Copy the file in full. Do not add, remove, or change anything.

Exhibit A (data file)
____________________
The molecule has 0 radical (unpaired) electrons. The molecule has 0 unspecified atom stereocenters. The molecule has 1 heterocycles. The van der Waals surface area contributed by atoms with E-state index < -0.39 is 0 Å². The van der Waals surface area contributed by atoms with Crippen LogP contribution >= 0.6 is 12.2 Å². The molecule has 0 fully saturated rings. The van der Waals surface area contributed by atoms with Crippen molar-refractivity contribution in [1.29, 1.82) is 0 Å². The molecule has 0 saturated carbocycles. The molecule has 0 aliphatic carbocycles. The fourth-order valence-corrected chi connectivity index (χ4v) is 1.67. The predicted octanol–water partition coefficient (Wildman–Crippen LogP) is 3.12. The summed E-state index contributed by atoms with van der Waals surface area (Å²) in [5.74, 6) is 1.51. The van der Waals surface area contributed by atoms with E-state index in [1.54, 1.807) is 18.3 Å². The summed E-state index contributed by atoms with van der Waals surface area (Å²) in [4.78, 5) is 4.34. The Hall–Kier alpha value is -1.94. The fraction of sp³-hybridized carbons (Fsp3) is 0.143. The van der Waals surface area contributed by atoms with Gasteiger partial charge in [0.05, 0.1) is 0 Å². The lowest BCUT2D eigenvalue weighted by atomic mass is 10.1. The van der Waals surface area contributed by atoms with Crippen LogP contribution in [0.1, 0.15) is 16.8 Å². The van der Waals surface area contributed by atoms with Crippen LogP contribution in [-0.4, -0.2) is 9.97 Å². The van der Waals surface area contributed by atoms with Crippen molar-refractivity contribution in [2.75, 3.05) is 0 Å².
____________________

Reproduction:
The molecule has 0 radical (unpaired) electrons. The molecule has 0 unspecified atom stereocenters. The molecule has 1 heterocycles. The van der Waals surface area contributed by atoms with E-state index < -0.39 is 0 Å². The van der Waals surface area contributed by atoms with Crippen LogP contribution >= 0.6 is 12.2 Å². The molecule has 0 fully saturated rings. The van der Waals surface area contributed by atoms with Crippen molar-refractivity contribution in [1.29, 1.82) is 0 Å². The molecule has 0 saturated carbocycles. The molecule has 0 aliphatic carbocycles. The fourth-order valence-corrected chi connectivity index (χ4v) is 1.67. The predicted octanol–water partition coefficient (Wildman–Crippen LogP) is 3.12. The summed E-state index contributed by atoms with van der Waals surface area (Å²) in [5.74, 6) is 1.51. The van der Waals surface area contributed by atoms with E-state index in [1.54, 1.807) is 18.3 Å². The summed E-state index contributed by atoms with van der Waals surface area (Å²) in [4.78, 5) is 4.34. The Hall–Kier alpha value is -1.94. The fraction of sp³-hybridized carbons (Fsp3) is 0.143. The van der Waals surface area contributed by atoms with Gasteiger partial charge in [0.05, 0.1) is 0 Å². The lowest BCUT2D eigenvalue weighted by atomic mass is 10.1. The van der Waals surface area contributed by atoms with Crippen LogP contribution in [0.1, 0.15) is 16.8 Å². The van der Waals surface area contributed by atoms with Crippen LogP contribution in [-0.4, -0.2) is 9.97 Å². The van der Waals surface area contributed by atoms with Crippen molar-refractivity contribution in [2.75, 3.05) is 0 Å².